Social Democratic Assembly, and four other party leaders
have issued a statement saying that the Consultative and
Coordinating Council "has nothing to do" with the
January decision of the Congress of Democratic Forces to
set up a joint coordination body, Belapan and RFE/RL's
Belarusian Service reported on 15 March (see "RFE/RL
Newsline," 22 February 1999). According to the
statement, Henadz Karpenka, head of the opposition
shadow cabinet, and Mikalay Statkevich, head of the
Belarusian Social Democratic Party, created the council
to suit the purpose of "passing themselves off abroad as
Belarusian opposition leaders." JM

LOCAL ELECTION CAMPAIGN IN BELARUS CONTINUES. Last week,
the Central Electoral Commission of the Republic of
Belarus registered 26,883 candidates for 24,570 deputy
seats in local soviets, Belapan reported. The local
elections, which are scheduled to take place on 4 April,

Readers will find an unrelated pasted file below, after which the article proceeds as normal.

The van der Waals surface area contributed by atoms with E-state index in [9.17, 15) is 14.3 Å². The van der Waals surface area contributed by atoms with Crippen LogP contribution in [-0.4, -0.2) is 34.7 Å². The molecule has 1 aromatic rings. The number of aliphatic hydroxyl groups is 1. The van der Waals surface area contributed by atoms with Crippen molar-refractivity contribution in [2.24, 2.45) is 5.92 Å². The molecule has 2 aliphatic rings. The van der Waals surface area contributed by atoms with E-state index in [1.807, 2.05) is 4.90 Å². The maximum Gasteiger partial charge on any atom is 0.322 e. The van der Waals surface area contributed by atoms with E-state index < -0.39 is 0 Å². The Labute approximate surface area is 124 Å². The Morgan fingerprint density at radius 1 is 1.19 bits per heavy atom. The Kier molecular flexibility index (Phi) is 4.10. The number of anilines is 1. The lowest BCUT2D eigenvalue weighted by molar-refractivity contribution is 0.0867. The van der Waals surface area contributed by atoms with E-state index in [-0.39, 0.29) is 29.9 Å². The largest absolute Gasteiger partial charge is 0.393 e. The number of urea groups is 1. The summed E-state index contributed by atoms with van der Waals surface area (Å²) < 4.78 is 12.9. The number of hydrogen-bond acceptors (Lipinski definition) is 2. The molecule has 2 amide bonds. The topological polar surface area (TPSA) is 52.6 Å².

are to be boycotted by all political parties, except the
Communists and the Belarusian Liberal Democratic Party.
The latter has repeatedly accused the authorities of
denying registration to its candidates and
"discriminating" against them. It is threatening to
withdraw its candidates from the campaign. JM

ESTONIA'S MERI URGES MORE CLARITY OVER NATO EXPANSION.
President Lennart Meri, currently on a visit to the U.S,
told journalists in Washington on 15 March that Estonia
is expecting clear signals at next month's NATO summit
about the continued expansion of the alliance, ETA
reported. Meri criticized what he considers the
prevailing tendency to view NATO expansion in terms of
the "Cold War" rather than the new spirit of freedom,
which, he stressed, enables Central and Eastern European